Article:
Several leading companies are setting up electoral trusts to ensure transparency in the funding of political parties in the poll season as the debate over corruption gets intense.
Funding of parties has always been shrouded in mystery and often caused controversies. Although companies are demanding a transparent mechanism for payments to parties, some analysts are sceptical about how much of a clean-up the concept of electoral trusts will ensure. While electoral trusts may ensure some transparency , companies will still be asked to contribute over and above payments through such trusts, they say.
Government officials confirm that 14 companies have so far set up trusts, while one has filed its application, which is being processed. They did not provide names but said several companies had registered under their various arms.
The electoral trust concept was floated in the 2009 Finance Act. It requires that companies and entities wanting to provide funding to parties set up nonprofit companies or electoral trusts. The Companies Act mandates these to disclose in their profit and loss account all contributions to parties. They are barred from receiving cash donations and foreigners can’t contribute to the trusts, which must take permanent account numbers of all resident Indian donors and passport numbers for NRIs.
“We plan to set up an electoral trust to fund the parliament elections (and give) to the parties we know better. Just setting up trusts won’t bring in transparency ,” Rahul Bajaj, chairman , Bajaj group told TOI.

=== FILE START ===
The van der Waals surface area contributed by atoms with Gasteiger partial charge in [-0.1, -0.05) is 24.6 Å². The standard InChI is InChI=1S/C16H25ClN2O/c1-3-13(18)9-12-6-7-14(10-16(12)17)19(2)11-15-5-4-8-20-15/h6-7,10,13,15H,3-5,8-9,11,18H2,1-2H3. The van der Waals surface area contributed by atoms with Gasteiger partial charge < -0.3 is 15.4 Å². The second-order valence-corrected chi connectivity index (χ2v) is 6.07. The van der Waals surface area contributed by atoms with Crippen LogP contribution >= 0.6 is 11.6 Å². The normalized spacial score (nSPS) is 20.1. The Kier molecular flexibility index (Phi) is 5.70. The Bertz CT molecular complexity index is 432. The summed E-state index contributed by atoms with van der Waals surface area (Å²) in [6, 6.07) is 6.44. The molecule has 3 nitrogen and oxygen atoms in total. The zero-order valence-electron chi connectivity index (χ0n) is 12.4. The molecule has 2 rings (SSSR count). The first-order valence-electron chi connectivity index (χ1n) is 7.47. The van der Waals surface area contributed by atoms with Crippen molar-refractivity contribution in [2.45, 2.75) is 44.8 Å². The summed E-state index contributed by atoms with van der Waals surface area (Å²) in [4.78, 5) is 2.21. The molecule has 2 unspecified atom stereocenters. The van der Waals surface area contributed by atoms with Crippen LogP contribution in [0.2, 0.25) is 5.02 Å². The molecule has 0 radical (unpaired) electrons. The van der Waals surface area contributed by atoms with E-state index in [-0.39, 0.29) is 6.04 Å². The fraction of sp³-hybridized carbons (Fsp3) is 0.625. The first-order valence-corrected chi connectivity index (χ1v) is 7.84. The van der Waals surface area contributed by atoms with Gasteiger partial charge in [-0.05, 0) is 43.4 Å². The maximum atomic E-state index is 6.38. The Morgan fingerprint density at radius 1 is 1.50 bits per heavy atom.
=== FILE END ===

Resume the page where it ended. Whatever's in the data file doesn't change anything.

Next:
“Trusts should be made mandatory to fund parties by cheque and demand draft and no cash. The EC should also make it mandatory for parties to disclose all funding details. Accounts of political parties must be audited by auditors, who may be empanelled by EC,” he said.
Some other leading companies said they too had set up Electoral trusts.
“The Mahindras have made political donations in the past ? and these were all by cheque to parties, and not individuals. The amounts were mentioned in the annual report. The Mahindra & Mahindra Electoral Trust was set up this year and funding of parties in future will be through this,” said Rajeev Dubey, president (group HR & after-market ) & member of the group executive board, Mahindra & Mahindra Ltd.
Industry groups said they backed transparency in electoral funding.
“We support transparency in electoral funding by corporates. The electoral trust can be an appropriate channel,” said Sidhartha Birla, FICCI president.
While several companies pay by cheque there’s speculation that payment through other channels are sought.
Expert said the concept of electoral trusts is a step in the right direction.
“The new concept of electoral trusts for corporate funding of parties is a great step towards bringing in transparency about the source and legitimacy of funds used for elections ,” said Richard Rekhy, CEO of consultancy fi rm KPMG.